Daylight savings time... that glorious day when early risers get an additional hour of sunlight as they greet the merry morning. That horrifying day when commuters find they are cloaked in darkness on their nightly drive home. However you feel about it, one thing is for certain: daylight savings time is here. We're falling back, so what are we going to do about it?
Well, for starters, we're going to make sure it's light and bright in our homes. After all, our health may depend on it.
"Over time, that increase in darkness can lead to feeling blue and even experiencing Seasonal Affective Disorder," said Huffington Post. "According to the NIH, symptoms of SAD typically start in late autumn and winter and include increased appetite, increased daytime sleepiness, decreased energy in the afternoon, loss of interest in work, unhappiness and lethargy."
Even if you're not personally affected by the time change, your house is. It's dark in there! Here are some ways to lighten it up.
1. Lose the solar shades
If you have solar shades on your windows to keep the bright sun out and lower your electric bills in summer, consider removing them until spring. You'll get more light streaming into the house, which could also help with your heating bills.
2. Lose the dark drapes
See No. 1. Plus, sheer fabrics and/or lighter colors could re-energize your décor.
"Some window treatments, such as Roman shades, block sunlight even when they're open. But sheer draperies hung on rings are easy to open fully to let in light," said Reader's Digest. "Venetian blinds are also a good choice: They allow you to control the amount of light that comes in, and you can angle them to direct the light into a particular area.
3. Bump up your task lighting
Scour the living areas for dark corners or areas that need a boost. Placing a desk lamp or floor lamp strategically could make your place feel brighter and more inviting.
4. Increase your wattage to the maximum allowed on your lamps
You may have opted for softer light when you purchased your light bulbs, or you may not even know what you have—or what's allowed. Check the lamps for the max wattage and pump up the light accordingly. You'll see a real difference in the amount of brightness in your room.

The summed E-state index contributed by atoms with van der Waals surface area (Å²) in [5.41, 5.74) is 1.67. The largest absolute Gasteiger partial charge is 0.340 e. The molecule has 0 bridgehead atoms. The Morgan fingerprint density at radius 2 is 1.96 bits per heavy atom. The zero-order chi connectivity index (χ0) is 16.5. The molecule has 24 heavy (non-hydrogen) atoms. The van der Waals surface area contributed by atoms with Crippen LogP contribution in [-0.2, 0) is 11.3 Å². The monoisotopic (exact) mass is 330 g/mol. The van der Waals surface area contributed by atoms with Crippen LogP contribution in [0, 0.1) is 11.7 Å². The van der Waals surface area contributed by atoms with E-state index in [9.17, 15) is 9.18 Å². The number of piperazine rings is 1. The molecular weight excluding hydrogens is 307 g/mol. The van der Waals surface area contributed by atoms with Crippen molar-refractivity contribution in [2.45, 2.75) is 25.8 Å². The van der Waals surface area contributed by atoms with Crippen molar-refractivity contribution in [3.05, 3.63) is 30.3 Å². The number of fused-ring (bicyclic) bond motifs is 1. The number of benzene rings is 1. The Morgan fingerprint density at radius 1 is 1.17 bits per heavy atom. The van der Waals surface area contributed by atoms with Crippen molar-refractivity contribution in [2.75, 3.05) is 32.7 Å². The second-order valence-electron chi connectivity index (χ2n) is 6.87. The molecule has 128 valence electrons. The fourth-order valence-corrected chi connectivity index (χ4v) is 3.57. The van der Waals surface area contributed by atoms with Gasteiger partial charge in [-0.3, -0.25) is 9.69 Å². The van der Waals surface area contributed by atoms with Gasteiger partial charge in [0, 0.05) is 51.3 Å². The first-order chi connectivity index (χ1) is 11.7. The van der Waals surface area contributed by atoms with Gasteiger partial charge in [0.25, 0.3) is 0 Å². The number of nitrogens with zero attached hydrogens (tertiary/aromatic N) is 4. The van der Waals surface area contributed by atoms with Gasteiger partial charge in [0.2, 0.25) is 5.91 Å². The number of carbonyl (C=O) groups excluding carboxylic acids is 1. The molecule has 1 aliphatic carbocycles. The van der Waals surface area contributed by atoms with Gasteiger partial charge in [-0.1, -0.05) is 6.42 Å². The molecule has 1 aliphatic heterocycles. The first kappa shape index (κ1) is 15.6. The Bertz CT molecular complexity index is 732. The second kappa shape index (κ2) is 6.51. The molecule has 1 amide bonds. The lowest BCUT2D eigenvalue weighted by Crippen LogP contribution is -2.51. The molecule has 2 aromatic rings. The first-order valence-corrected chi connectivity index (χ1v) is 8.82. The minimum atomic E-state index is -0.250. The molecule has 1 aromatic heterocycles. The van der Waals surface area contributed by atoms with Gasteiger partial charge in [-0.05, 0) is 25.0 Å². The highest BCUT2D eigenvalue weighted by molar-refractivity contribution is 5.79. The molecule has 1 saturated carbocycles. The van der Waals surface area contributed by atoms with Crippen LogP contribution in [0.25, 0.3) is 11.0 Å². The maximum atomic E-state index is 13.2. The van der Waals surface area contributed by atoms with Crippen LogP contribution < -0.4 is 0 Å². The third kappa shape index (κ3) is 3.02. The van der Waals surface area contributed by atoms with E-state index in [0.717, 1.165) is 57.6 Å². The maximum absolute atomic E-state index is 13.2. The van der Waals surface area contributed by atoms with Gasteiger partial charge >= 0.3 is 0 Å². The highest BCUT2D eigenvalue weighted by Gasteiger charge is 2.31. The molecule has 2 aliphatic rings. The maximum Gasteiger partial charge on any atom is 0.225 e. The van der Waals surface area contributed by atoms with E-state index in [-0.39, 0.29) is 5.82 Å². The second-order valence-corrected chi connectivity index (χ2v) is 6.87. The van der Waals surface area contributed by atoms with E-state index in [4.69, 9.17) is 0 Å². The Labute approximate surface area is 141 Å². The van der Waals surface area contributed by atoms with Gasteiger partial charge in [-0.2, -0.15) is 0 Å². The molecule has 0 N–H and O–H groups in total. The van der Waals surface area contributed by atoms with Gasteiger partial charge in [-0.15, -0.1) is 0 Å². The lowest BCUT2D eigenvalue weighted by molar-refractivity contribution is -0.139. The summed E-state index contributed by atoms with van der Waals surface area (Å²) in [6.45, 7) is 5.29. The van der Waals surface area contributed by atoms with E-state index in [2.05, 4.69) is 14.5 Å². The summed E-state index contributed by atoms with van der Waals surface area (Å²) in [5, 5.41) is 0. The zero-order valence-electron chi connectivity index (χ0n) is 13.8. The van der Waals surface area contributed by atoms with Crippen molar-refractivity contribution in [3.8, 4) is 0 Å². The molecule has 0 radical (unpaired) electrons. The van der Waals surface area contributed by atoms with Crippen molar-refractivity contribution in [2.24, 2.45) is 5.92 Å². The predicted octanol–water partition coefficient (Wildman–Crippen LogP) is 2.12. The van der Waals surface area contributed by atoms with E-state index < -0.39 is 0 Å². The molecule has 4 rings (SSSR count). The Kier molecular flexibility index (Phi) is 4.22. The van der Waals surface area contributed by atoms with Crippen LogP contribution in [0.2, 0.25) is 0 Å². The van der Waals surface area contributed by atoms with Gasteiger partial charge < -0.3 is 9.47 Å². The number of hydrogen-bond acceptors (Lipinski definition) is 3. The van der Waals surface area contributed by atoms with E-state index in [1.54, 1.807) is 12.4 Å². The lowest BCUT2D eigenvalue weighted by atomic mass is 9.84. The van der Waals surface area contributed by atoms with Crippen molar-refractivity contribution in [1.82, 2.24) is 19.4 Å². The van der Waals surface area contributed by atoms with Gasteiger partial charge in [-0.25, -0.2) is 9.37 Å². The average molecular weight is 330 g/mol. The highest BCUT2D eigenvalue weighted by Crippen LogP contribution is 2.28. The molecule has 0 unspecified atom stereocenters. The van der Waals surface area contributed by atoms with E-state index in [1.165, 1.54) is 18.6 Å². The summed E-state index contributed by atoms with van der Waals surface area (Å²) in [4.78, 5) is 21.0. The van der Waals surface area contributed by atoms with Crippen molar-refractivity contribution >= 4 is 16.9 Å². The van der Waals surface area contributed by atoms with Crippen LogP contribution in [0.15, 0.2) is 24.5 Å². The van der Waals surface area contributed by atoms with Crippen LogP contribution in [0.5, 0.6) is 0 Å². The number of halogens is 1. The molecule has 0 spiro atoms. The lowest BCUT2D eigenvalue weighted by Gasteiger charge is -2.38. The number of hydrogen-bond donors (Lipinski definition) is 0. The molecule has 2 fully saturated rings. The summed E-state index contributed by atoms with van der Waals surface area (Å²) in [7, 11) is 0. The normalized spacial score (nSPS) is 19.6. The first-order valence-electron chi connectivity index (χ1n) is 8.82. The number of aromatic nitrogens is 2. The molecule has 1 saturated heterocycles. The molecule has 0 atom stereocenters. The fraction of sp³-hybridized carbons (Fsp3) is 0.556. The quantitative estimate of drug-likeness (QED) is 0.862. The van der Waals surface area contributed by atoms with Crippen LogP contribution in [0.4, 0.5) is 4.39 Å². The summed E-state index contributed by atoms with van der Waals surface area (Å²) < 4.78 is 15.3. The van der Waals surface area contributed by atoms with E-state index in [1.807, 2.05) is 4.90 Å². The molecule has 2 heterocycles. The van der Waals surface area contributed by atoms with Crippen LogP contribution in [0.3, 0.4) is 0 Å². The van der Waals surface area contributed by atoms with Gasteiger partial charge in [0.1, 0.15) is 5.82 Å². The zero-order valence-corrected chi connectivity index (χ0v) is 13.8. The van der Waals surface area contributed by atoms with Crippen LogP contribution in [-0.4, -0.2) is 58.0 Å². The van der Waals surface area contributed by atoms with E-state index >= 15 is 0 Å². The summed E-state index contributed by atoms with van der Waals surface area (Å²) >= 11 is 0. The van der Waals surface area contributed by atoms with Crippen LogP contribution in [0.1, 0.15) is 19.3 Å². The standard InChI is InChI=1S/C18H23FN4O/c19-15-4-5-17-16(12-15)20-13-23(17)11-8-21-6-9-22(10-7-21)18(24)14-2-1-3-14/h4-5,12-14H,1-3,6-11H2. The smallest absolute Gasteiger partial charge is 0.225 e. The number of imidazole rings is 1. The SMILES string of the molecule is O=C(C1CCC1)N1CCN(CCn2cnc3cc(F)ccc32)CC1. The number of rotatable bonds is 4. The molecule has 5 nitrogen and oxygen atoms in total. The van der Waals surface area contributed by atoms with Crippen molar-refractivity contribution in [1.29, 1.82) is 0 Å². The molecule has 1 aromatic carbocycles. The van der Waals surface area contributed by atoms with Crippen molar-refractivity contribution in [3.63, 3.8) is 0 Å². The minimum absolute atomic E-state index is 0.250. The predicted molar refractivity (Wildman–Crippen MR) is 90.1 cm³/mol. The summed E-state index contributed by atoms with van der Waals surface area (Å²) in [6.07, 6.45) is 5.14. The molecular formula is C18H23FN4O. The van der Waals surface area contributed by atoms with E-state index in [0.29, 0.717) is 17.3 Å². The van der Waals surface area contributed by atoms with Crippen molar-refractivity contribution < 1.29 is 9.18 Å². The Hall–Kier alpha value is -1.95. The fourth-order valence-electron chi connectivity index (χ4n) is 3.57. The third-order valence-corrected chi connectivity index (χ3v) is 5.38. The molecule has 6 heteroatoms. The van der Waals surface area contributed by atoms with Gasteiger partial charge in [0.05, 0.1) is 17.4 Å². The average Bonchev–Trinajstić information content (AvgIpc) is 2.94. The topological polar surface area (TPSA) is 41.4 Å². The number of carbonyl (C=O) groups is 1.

5. Cut through your roof
Installing a skylight can bring light into your house year-round. An option like Solatube is easy to install and surprising affordable and effective.
6. Make it fun
Who says lighting has to be traditional? Use this as an opportunity to show your creativity. And that goes for placement too. If you don't have the perfect spot to put a desk or floor lamp, wall mount it.
Don't have an electrical outlet in a place where you want lighting? Go solar.
You can see some more examples of wall lighting on Houzz.
7. Lighten up
"Dark walls absorb light while brighter walls tend to reflect it," said Build Direct. "On this note, painting your walls white is a great way to get more use out of the natural light that filters through your home's windows."
8. Use mirrors
Mirrors reflect light, so you can actually create the illusion of a lighter space. "Hanging or propping a large mirror on a wall opposite a window doubles the light streaming in," said Reader's Digest. "You can use smaller mirrors to line the backs of bookshelves, or arrange several of them on one wall. Another idea is to buy furniture with glass, chrome, or mirrored accents."
The bonus: mirrors can also make a small space look larger.
9. Clean it up
Don't want to get new mirrors? Clean the ones you have.
"It's amazing just how much sunlight is lost through a window pane covered with dirt, grime and soot. Thoroughly clean one or two windows or mirrors in your home," said The Order Expert. "There's no need to go on a cleaning binge if you don't want to; cleaning just one carefully selected window can work lighting wonders. When you're finished, take a step back and enjoy the fresh, bright light!"